|By Joanna Dodder Nellans|
Contributing Reporter/Daily Courier
If people would just move where water is available instead of trying to move water toward communities, life would be a lot simpler in Arizona.
But Arizonans don't live in portable houses like the early residents, so it's not so easy to pick up and move.
Water experts at northern Arizona's annual Legislative Water Briefing Thursday in Prescott Valley discussed the issues surrounding efforts to provide enough water for residents. Numerous state, tribal, county and municipal officials attended.
Arizona Sen. Steve Pierce of Prescott contended the state has enough water for 36 million people, but it's in the wrong place.
While the Valley of the Sun and Tucson have moved water via the Central Arizona Project's system of canals from the Colorado River, rural areas don't have access to that water.
Prescott Valley Mayor Harvey Skoog said it took 75 years from conception to start building the Central Arizona Project.
Coconino Plateau communities are seriously considering their own Colorado River pipeline, but they don't know how they will pay for the next phase of a detailed Bureau of Reclamation appraisal study, let alone a pipeline. Money for water infrastructure is a major problem across the region, said Coconino County Supervisor Mandy Metzger, chair of the Coconino Plateau Water Advisory Council.
The Yavapai County Water Advisory Committee is further behind in its Bureau of Reclamation study. Co-Chair Steve Blair, a Prescott City Council member, said it needs more state financial help.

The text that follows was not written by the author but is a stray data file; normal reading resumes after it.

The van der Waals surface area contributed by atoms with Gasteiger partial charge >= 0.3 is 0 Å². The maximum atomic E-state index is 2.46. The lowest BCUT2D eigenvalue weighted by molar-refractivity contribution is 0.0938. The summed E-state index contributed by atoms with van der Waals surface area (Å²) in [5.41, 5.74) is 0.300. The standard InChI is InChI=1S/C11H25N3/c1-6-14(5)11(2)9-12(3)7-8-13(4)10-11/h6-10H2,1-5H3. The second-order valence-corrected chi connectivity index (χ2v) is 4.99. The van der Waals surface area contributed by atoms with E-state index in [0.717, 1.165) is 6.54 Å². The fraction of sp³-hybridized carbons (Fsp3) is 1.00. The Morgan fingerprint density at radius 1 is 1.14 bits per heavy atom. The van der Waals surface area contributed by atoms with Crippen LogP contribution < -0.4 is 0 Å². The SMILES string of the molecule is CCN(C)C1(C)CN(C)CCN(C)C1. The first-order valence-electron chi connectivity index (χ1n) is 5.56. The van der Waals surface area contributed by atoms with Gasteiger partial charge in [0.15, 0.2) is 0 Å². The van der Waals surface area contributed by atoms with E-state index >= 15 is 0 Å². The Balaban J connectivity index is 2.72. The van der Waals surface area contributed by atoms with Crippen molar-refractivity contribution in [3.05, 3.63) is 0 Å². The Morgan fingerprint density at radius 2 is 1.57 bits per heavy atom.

Payson has a solution for its foreseeable water needs in a pipeline from CC Cragin Reservoir, but it needs to find $50 million to do it, said Buzz Walker, the town's water superintendent. Since federal help isn't in sight, the town might have to raise its water bills to $100 per month.
Pierce wondered how Prescott and PV will come up with an estimated $187 million to build a pipeline to the neighboring Big Chino Aquifer, which those communities consider as only a partial solution to ending a multi-year trend of local groundwater depletion.
Residential well users should help resolve water supply issues by paying well recovery fees, Prescott City Councilor Steve Blair said, noting that municipalities pay fees.
Several speakers voiced support for putting money into the state's fund for low-interest loans on water infrastructure projects. The Legislature created the fund several years ago and this year was the first time it appropriated any money for the fund, just $1 million.
An NPR article in the conference packet noted how Texas just appropriated $2 billion for a similar fund to carry out a new statewide water plan.
Arizona needs a water plan, but that work languishes while the Arizona Legislature gets preoccupied with gun legislation and social issues, Pierce said.
"If we don't have water, none of those really matter," he said.
Idaho appropriated $35 million to try to wrap up its water adjudication issues, but Arizona appropriated only $1 million of the $10 million Pierce and others hoped for this year, he said.
The Arizona Department of Water Resources laid out a broad plan for meeting water needs in this year's "Strategic Vision for Water Supply Sustainability," noted Doug Dunham, legislative analyst for the Arizona Department of Water Resources.
Human water demands could outstrip supplies in 25-30 years, he said. But Arizona's issues aren't nearly as bad as Texas, he said. Arizona today is using the same amount of water it used in 1957 despite a huge increase in population.
Arizona needs to conserve, reuse, import and desalinate water while also harvesting rainwater and resolving its Indian water rights claims, Dunham said. So far only 12 of 22 tribes have settled or partially settled their claims.
Blair said he hoped the gubernatorial candidates in the room Thursday were listening to the discussion about northern Arizona's water needs.
The candidates were invited to attend and answer questions about water issues.
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